WYCKOFF - BENNETT HOUSE 1662 East 22nd Street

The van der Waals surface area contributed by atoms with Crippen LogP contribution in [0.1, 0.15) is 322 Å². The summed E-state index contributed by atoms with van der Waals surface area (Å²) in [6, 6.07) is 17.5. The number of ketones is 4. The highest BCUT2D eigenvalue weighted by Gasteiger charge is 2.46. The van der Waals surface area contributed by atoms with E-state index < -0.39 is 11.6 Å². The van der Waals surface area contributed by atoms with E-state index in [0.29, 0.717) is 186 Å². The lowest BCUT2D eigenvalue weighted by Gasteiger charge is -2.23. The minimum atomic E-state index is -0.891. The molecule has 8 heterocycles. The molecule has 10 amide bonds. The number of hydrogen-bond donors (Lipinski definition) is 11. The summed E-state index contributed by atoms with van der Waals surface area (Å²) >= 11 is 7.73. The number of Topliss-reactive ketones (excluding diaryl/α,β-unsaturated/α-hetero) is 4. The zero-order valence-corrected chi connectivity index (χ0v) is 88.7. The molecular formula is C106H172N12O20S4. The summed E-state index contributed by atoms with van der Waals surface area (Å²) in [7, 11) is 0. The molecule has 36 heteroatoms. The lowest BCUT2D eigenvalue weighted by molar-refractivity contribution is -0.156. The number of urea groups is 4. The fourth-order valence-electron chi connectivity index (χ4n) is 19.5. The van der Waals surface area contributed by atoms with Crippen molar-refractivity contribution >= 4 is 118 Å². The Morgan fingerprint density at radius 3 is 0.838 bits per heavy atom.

The most beautiful example of Dutch colonial architecture in Brooklyn is the WYCKOFF-BENNETT house which is thought to have heen built about 1766 for that was the date cut on a beam in its old barn. Originally the house faced the south but about 1900 was moved to its present position. On its ground floor is a wide central hall that has a heavy horizontally divided door at both its front and rear entrances. The front door has in it the two original thick bluish green windows, called bull's-eyes, through which light filters into the hall. Years ago, one of the pair in the back door was broken; then it and its mate were discarded and replaced with modern green glass. A handsome brass knocker adorns the front door. But most of the hardware in the house is iron, typically Dutch, and of the eighteenth century. So carefully was it wrought that Albert H. SONN used one of its latches for an illustration in his "Early American Wrought Iron." There are two rooms on either side of the hall and from it a narrow flight of steps, built between walls, leads to the second storey where five goodly sized rooms open into a large hall. The dormers, which let light into the upper chambers, are modern. In the west chamber are the original windows that were cut in the outer wall until it came in contact with the roof. This carried them only a short distance above the floor but they did admit light and air into what would otherwise have been a dark and airless room. Downstairs, to the right of the hall is the best parlor. This has its fireplace wall entirely of wood. On each side of the fireplace is a closet with interestingly scalloped shelves. The closet doors are carefully panelled, and the overmantel is a beautiful example of eighteenth century woodwork. Formerly the fireplace was faced with mulberry and white tiles depicting such Bible scenes as Lazarus gathering crumbs from the rich man's table and Jacob wrestling with the angel. In an extension on the northern end of the house are the kitchen and a room that in earlier days was used for a milk room. This had an earthen floor and was furnished with benches on which stood the pans of milk that were brought in after each milking. In this room, too, was hung the fresh meat after the farmer had butchered or which a neighbor sent as a gift when he butchered. The kitchen has wide exposed beams to which are fastened small forks of trees on which the guns rested in a time when it was necessary to keep firearms close at hand. During the Revolution, Hessian officers were quartered in the house. At least one of them amused himself by scratching on the four-by-seven windowpanes with a diamond. Two of these panes are carefully preserved by the owners of the house. One says, "Toepfer Capt of Regt de Ditfurth." The other has the inscription, "MBach Lieutenant v Hessen Hanau Artilerie." The house belonged to Henry and Abraham WYCKOFF until about 1835 when it with 100 acres "more or less" of meadows, woodland, and pew 62 in the Reformed Church of Gravesend was sold to Cornelius W. BENNETT (b. 3 December 1776 - d. September 1852) who married, on 3 April 1800, Ann VAN BRUNT (b. 1 January 1781 ­ d. 3 May 1859). Their portmits now adorn the entrance hall. Their son William (b. 11 May 1823 - d. 7 September 1903) married Gertrude Ann, daughter of Elias A. RYDER on 16 October 1844. He inherited the property, sold the farm about 1890, but kept the house and modernized it. Edward BENNETT, a son, now owns the house and lives in it with his wife who was Nellie May RYDER. Mrs. BENNETT is a writer who specializes in ballads about Long Island's early Dutchmen. Their daughter is a well-known Brooklyn poet Gertrude RYDER BENNETT, who wrote "Etched In Words." ** William Adriaense BENNET, an English cooper, arrived in New Netherland prior to or as early as 1636, the year in which he and Jacques BENTYN bought 930 acres of land bordering on upper New York Bay from the Indians. The tract was named Gowanus in honor of Gowane the Indian who grew corn on it. On 26 December 1639 BENNET bought BENTYN's interest in it. He married Mary BADYE or THOMAS, widow of William BRENDENBENT, and lived on the property. He had six children. He died prior to 1644. His son Willem WILLEMSE married Geertruyt VAN MULLEN of Meurs on 9 April 1660 and joined the Breuckelen Church in 1661. He was on the Brooklyn assessment rolls of 1675, 1676, and 1683. He died prior to 1686. Willem WILLEMSE's son, Jan WILLEMSE (baptized 7 January 1663-died after 1739) married for his second wife Altje WYNANTS of the Wallabout. He was a member of the Brooklyn Church in 1677 and took the oath of allegiance in Brooklyn as a native in 1687. His son Jan Janse BENNET was baptized 29 March 1696 and married Anna ________. His will was probated 8 March 1744. He had a son Wynant who married Geertje, daughter of Jacobus EMANS. Wynant and Geertje had a son Wynant. Wynant Jr. (b. February 1740 - d. 31 March 1816) married Jemina, daughter of Cornelis VAN DUYN of New Utrecht, in August 1773. They were the parents of Cornelius W. BENNETT who bought the WYCKOFF house and farm. ** Transcribers Note: New York Times July 24, 1982 Gertrude R.B. Williams, 81; A Brooklyn Poet and Author Gertrude Ryder Bennett Williams, a poet and author who published poetry for many years under the name Gertrude Ryder Bennett, died July 14 at Methodist Hospital in Brooklyn. She was 81 years old and had spent her life in the Wyckoff-Bennett family homestead in the Gravesend section. Mrs. Williams was the wife of the Rev. Frank Curtis Williams, retired pastor of the South Reformed Church of Brooklyn. Her husband is the only survivor. One of her books: Turning Back the Clock in Gravesend: Background of the Wyckoff-Bennett Homestead. For a Recent PHOTO of WYCKOFF - BENNETT HOUSE Next Chapter..BROOKLYN DUTCH Houses..Index Main Return to TOWN Index Main Return to BROOKLYN Index Main